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A World Without Nuclear Weapons

Many who once advocated the weapons now oppose them. But how can they convince the world it's not all pacifist pie-in-the-sky?

Bob Barry

As a US diplomat who has worked for every president from John F Kennedy to Bill Clinton, I did not believe that nuclear disarmament was practical or necessary. I have changed my mind, because like other cold war veterans, I believe nuclear weapons will be used in my children's lifetime, and nuclear deterrence will not prevent this. It is fear, not hope, that motivates me.

There have been parallel debates going on in the US and the UK concerning the future role of nuclear weapons. The Guardian published an editorial earlier this month attacking the decision to replace Trident, and musician and record producer Brian Eno debated the future of the UK Trident missile system with the chair of the Commons defence committee, James Arbuthnot, on the Today programme. Meanwhile in the US, cold war veterans George Shultz, Henry Kissinger, Bill Perry and Sam Nunn published an article in the Wall Street Journal calling for steps toward a nuclear-free world. The new programme outlined in the Wall Street Journal reflects work done at the Hoover Institution at Stanford since January 2007, when Shultz called a conference to commemorate the Reagan-Gorbachev Reykjavik summit in 1986, at which the elimination of nuclear weapons was seriously discussed. In both the UK and the US, the issue is whether the concept of nuclear deterrence is still relevant and whether the political will exists to move towards the goal of nuclear disarmament set forth in the non-proliferation treaty of 1968 (NPT).

The UK debate was framed by the government's commitments, made last March, in the debate over the renewal of Trident to re-inject energy into the multilateral disarmament agendas, taken further by the then foreign secretary, Margaret Beckett, in June, when she called for "a scenario for a world without nuclear weapons and action - progressive steps to reduce warhead numbers and to limit the role of nuclear weapons in security policy". On Today, Eno argued that investing in a new Trident submarine missile system serves no useful deterrent purpose and encourages proliferation. Arbuthnot's response was that a viable nuclear deterrent, so he argued, is necessary to ensure the UK's voice is heard in negotiations.

In the US, critics of the group proposals dismiss them as "nice" but unrealistic. In a recent discussion on US National Public Radio former Reagan administration arms control agency head Ken Adelman took issue with author Jonathan Schell (Fate of the Earth, The Seventh Decade), an advocate of "nuclear abolition". This debate mirrors disagreements among members of the Hoover group itself. Some argue that getting down into the weeds of the multilateral building blocks of abolition would only mire us again in the fruitless debates of the last two decades. In their latest WSJ article, the "Hoover group" describes vision as a necessary but insufficient precondition for progress, and outlines the steps necessary to get there.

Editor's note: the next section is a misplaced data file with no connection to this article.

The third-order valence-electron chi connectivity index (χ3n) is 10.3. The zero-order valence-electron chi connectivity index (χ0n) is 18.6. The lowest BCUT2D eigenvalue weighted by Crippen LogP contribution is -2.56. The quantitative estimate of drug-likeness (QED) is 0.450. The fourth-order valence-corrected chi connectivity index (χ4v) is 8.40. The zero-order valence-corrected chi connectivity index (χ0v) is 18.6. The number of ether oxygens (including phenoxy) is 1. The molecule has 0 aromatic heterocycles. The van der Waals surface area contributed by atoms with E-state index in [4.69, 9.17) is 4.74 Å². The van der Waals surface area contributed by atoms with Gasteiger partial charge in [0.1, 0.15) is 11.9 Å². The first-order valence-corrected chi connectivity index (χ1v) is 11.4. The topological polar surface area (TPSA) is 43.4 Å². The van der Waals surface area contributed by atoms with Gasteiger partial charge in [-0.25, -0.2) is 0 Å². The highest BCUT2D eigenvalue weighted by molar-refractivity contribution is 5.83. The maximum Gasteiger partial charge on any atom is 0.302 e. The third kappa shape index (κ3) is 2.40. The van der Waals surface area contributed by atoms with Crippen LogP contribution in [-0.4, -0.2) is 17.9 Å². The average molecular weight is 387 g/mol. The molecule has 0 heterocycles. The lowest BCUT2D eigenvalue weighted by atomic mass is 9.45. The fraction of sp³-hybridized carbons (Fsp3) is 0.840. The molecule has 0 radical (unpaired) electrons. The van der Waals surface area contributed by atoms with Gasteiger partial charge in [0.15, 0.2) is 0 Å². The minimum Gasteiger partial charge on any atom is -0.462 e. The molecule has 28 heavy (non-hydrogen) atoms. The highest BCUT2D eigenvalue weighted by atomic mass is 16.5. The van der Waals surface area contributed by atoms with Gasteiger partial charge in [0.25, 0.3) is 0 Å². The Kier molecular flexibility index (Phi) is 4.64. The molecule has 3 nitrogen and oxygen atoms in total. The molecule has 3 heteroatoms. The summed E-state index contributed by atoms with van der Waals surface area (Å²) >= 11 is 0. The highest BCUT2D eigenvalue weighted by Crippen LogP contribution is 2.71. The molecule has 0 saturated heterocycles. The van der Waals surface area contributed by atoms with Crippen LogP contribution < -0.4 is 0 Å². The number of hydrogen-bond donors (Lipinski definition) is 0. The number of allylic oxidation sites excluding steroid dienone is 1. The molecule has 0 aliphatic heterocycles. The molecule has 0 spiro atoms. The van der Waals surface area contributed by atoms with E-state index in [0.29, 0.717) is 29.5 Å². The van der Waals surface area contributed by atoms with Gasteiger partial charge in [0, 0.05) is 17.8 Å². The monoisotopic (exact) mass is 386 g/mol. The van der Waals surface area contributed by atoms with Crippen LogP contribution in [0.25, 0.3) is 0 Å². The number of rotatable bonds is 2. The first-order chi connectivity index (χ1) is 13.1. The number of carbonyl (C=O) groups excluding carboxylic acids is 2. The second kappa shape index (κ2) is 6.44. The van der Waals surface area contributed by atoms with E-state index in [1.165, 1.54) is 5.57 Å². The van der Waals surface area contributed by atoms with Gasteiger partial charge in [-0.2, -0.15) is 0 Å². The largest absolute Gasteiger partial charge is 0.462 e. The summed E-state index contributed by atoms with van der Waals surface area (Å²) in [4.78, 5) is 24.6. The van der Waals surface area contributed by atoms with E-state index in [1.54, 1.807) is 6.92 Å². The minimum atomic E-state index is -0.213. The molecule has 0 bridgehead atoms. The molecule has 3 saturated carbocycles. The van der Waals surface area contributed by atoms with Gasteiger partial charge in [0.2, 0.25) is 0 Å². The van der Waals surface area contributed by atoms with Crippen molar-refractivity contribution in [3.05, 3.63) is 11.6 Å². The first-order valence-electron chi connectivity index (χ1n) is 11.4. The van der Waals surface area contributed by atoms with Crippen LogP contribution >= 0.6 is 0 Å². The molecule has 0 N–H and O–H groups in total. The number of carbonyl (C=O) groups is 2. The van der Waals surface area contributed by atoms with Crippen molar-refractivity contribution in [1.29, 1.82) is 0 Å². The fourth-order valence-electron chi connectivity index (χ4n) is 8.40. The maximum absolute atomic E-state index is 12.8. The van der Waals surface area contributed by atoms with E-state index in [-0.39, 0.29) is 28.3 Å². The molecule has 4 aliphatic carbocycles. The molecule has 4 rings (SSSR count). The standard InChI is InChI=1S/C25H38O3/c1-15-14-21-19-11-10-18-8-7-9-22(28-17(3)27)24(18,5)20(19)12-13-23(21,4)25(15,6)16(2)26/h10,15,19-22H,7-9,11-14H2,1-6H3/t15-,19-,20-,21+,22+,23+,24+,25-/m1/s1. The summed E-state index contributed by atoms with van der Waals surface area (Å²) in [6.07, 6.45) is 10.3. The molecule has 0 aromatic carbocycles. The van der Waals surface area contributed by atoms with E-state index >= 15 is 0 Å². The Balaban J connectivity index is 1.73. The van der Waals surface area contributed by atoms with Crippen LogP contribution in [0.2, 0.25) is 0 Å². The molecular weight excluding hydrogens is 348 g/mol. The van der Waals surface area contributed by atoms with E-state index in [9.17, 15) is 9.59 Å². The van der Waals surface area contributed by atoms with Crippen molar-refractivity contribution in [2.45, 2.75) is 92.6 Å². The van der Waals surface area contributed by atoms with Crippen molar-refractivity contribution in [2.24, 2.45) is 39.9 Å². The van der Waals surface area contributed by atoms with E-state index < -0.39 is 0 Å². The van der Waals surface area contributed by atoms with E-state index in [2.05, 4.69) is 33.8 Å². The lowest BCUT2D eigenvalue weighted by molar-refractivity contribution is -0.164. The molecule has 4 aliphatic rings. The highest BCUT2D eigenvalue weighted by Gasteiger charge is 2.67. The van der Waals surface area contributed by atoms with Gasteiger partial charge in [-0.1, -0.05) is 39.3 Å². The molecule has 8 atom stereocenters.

UK readers may be surprised to hear that the call in the US for abolition involves 17 of the surviving 24 former secretaries of state, defence and national security advisors from both parties - people devoted to and personally involved in the deployment of nuclear weapons when in office. In the US presidential primaries, all of the Democratic candidates have supported the goal of zero nuclear weapons to one degree or another.

The challenge "abolitionists" face in the US and the UK is in convincing sceptics that a world without nuclear weapons is not simply a pacifist pie-in-the-sky wish, and convincing others that outlining the vision is essential. True, abolition will not come any time soon, but without embracing the goal of a world free of nuclear weapons, nuclear arms control will remain in the dustbin of history where it now languishes, and our world will descend into a nuclear nightmare of horrendous and unacceptable risk. We do also need a credible path to the goal, otherwise cynics will have every reason to deride the concept as nothing but a "nice" idea.

Shultz et al do have a credible road map, which they continue to develop with the help of arms control experts who have worked both for Democrats and Republicans. These "mileposts" were already contained in the January 2007 Wall Street Journal article, but since then they have been elaborated in a series of technical papers. These demonstrate, for example, how to verify that nuclear weapons states, in particular the US and Russia, have abandoned the doctrine of launch on warning by ending operational deployment of strategic nuclear warheads. These are complex issues, but solutions are feasible.

In both the US and the UK, most agree that the concept of nuclear deterrence no longer makes sense, and that the danger of nuclear proliferation has never been greater. Multilateral solutions are required, involving detailed negotiations and binding treaties. But as long as the nuclear weapons states claim to be exempted from the NPT requirement to negotiate in good faith on nuclear disarmament, the nuclear danger will only increase.

On its 20th anniversary last autumn, the British American Security Information Council announced that it would be devoting its efforts to "Getting to zero", in support of the Hoover group, the US Nuclear Threat Initiative and other similar advocacy and security organisations. While the US and Russia have primary responsibility to lead international efforts, the UK has an important role to play in showing leadership by inspiration and example.

Ambassador Barry is a member of the Board of the British American Security Information Council.

Guardian Unlimited © Guardian News and Media Limited 2008

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